It perhaps seems absurd, but the best way of grasping the significance of War and Peace might
be by considering all the things that Tolstoy left out. The absurdity here stems from the obvious
fact that this massive novel is famous for encompassing virtually everything, as even the title
makes clear. The book is so sprawling and wordy that it has become an emblem of the all-
inclusive novel, almost a punch-line to a joke.
“I took a speed reading course where you run your finger down the middle of the page and was
able to read War and Peace in twenty minutes,” Woody Allen once quipped. Then added: “It's
about Russia." Another joke tells of a general reading the book, and when asked for his
assessment, thinks for a moment and replies: “I liked the first part. The second part, not so
much.” I’m told that there is a whole sub-genre of Russian jokes about characters from this novel.
But Tolstoy, like a general himself, defends his territory by knowing what parts don’t require his
protection, and he can thus safely exclude from consideration. And this, in fact, amounts to a lot
of terrain. For Stefan Zweig, Tolstoy was the author who had no use for dreams or fancies or
pleasing untruths. Orwell complained of Tolstoy’s inability to tolerate the self-serving ideologies
of others, and cited stories about the author slapping the faces of those who dared to disagree
with him. For Tolstoy’s biographer Rosamund Bartlett, the great novelist suffered from a
“lamentable lack of a sense of humor,” and adds that this “ sometimes makes the study of
Tolstoy’s life and works slightly hard-going.”
But these gaps in Tolstoy are simply another way of stressing his sober realism—a realism all
the more striking given the author’s life of dreamy idealism. These two strands were at conflict for
his entire life. Even as a youngster, he had tried to live by impossible guidelines. An early journal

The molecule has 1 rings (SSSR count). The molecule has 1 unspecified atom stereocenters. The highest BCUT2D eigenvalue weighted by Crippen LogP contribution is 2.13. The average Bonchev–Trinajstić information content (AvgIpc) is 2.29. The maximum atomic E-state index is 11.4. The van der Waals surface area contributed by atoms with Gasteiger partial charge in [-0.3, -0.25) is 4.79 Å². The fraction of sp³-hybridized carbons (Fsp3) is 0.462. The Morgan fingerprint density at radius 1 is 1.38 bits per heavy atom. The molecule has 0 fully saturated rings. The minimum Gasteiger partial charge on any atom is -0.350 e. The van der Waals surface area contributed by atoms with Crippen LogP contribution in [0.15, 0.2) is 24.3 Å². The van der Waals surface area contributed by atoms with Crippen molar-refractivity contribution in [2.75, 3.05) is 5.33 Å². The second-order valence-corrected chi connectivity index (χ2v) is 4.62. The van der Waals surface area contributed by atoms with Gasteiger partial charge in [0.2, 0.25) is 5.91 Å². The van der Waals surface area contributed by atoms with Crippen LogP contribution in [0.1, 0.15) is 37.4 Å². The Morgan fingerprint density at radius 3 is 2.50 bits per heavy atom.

entry finds him setting out 47 different rules for his conduct, in twenty different categories. He
would invariably fail at these idealistic plans, only to set new rules, just as unrealizable as the
Even when considered simply in terms of plot and setting, War and Peace is a novel defined by
what it leaves out. Tolstoy originally conceived of the book as an even broader epic, defining
Russian life over a period of a half-century. The book would encapsulate “Three Ages”—which
was an early name for the novel now known as War and Peace. The first ‘Age’ would cover the
period from 1805, when Russia entered into war against Napoleon, until the tumultuous events of
1812, when French troops occupied Moscow. The second ‘Age’ would look at the 1820s and
especially the failed Decembrist revolt in 1825, when three thousand military officers staged an
unsuccessful rebellion against Tsar Nicholas I. The third ‘Age’ would advance to the 1850s and
the Crimean War. But Tolstoy eventually abandoned this plan, and constructed his novel around
the events surrounding Napoleon’s invasion and its fallout. It tells us much about Tolstoy that even
his narrowed purview produced the most sweeping historical epic of the nineteenth century.
As was often the case with Tolstoy, he never gave much consideration to how other novelists
would tackle subjects. When writing Anna Karenina, he took delight in subverting the happily-
ever-after marriage plots of the English novelists he admired, and in the final pages adopted
such an unpopular pacifist stance—at the very moment when Russia was going to war with
Turkey—that the editor of the Russian Messenger refused to publish the closing section of a
work his readers had been avidly devouring in sporadic installments. In War and Peace this
unwillingness to play by the accepted rules of the literary trade shows up in the heavy doses of
philosophy that often veer so far from fiction as to make the work seem like a theoretical tract.
Yes, Tolstoy agreed to deliver a story, but he was also determined to present a worldview.
Many readers have complained about this seemingly unnecessary intrusion of polemic into the
narrative. Turgenev dismissed these passages as “farcical” and “charlatanism.” Flaubert
complained that Tolstoy “repeats himself and he philosophizes!” “Tolstoy’s arguments seem
dated today…He was a crank with all the weaknesses of a crank,” Kenneth Rexroth has stated
But I am of the opposite school of thought, sharing Isaiah Berlin’s opinion that “Tolstoy’s
philosophy of history has, on the whole, not obtained the attention it deserves.” These aspects of
the book are hardly detours, but fuel that propels the novelist’s commitment to his project.
“Tolstoy’s interest in history and the problem of historical truth,” Berlin continues, “was
passionate, almost obsessive, both before and during the writing of War and Peace. No one
who reads his journals and letters, or indeed War and Peace itself, can doubt that the author
himself, at any rate, regarded this problem as the heart of the entire matter—the central issue
round which the novel is built.”